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The Music Educator’s Oath – First Do No Harm

Thomas Palmatier • March 2024Perspective • March 30, 2024

The phrase “First Do No Harm” has been widely quoted as part of the Hippocratic Oath that physicians swear upon obtaining their medical license. After in-depth research (two minutes on Wikipedia) I found that the phrase was not part of the original oath but has been added over the years.

When I present conducting workshops, I frequently use this phrase to remind conductors that everything they do should result in something positive for the musicians we are fortunate to lead.

Last month, I was adjudicating and clinicking (I don’t think that’s a word, but it should be) at a festival. One of the musicians, who is studying to be a music educator, gave me pretty much the greatest compliment I’ve ever gotten as a conductor. She said, “often when I watch conductors, they seem to just be waving their arms around, but every one of your gestures told us something.” After I handed her $100 (not really!), we talked about the importance of directors giving the musicians what they need, not what we need.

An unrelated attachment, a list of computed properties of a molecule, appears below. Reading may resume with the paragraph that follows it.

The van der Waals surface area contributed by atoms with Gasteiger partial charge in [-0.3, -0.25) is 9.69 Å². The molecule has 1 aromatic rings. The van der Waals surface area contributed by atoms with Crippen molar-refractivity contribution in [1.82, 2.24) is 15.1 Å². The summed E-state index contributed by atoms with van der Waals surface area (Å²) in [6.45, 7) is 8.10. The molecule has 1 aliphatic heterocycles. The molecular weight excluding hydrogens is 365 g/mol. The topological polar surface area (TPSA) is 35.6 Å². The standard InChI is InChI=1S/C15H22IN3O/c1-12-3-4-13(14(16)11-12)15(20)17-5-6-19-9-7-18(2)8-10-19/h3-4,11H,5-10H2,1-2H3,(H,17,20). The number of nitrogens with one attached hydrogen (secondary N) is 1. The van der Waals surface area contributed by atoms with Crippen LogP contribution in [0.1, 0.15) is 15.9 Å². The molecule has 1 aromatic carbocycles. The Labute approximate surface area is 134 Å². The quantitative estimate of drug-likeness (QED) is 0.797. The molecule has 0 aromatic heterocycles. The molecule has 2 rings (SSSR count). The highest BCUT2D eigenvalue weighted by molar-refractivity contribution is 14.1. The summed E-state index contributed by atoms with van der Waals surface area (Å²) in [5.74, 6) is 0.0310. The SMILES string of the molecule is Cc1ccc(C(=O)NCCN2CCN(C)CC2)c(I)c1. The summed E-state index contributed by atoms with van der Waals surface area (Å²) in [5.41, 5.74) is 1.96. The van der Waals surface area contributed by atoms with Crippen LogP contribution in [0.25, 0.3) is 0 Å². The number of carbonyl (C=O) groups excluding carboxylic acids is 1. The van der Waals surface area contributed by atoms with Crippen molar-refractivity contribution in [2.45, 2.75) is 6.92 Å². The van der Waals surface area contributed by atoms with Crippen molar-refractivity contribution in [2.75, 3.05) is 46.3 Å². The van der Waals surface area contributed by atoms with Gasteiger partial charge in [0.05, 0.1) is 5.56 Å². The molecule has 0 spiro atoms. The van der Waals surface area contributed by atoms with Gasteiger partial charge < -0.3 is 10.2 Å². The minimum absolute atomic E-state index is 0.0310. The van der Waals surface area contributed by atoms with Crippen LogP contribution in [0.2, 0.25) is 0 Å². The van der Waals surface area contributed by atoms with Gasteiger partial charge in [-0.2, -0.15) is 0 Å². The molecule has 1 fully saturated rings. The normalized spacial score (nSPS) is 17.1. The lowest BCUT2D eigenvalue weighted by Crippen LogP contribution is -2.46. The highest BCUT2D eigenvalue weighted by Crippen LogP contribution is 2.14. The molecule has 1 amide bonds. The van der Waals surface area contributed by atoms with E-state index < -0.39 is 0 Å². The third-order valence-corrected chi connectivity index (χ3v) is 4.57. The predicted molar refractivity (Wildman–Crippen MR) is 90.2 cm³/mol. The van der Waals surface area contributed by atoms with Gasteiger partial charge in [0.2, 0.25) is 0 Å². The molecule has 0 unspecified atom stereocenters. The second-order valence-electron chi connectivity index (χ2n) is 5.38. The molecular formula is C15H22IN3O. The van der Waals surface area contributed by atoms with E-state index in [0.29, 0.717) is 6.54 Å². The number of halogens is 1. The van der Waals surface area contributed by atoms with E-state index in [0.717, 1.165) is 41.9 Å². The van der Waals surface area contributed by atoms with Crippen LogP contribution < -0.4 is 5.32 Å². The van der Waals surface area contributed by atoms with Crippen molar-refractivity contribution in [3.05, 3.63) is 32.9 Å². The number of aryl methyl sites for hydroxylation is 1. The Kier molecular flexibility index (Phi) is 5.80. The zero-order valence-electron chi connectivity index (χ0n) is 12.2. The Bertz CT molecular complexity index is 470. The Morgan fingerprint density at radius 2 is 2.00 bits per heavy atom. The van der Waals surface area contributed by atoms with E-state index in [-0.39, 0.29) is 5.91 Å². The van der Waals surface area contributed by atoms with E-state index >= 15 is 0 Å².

Over the next few weeks, I will be a judge and clinician for several assessments and the instruction to the judges was clear. MAKE THEM BETTER! Anyone can point out flaws but be sure to tell them how to fix those flaws. It’s possible (and necessary!) to be honest and still be encouraging and positive. In other words, First Do No Harm.

In this issue we mourn the passing of a couple of music luminaries. Seiji Ozawa was one of the most revered conductors of the era. Dr. Dan Bolin was certainly not as famous, but his long career as a music educator and music administrator was just as impactful. Both left the earth better for their presence.

We look at several notable music technology products in this issue. Often, when people think about music tech, they envision massive audio consoles. Luckily, new technologies are improving all parts of the music universe. An example is a line of student ukuleles made of nearly indestructible materials. 

We’re often told we need to keep learning, to attend workshops, and to study our craft. Sometimes, you may think “where’s the time for all of that?” Well, do you have one minute? We are debuting “Minute Clinics” by a wide range of composers and educators who are leaders in band, orchestra, choral, and jazz music education.

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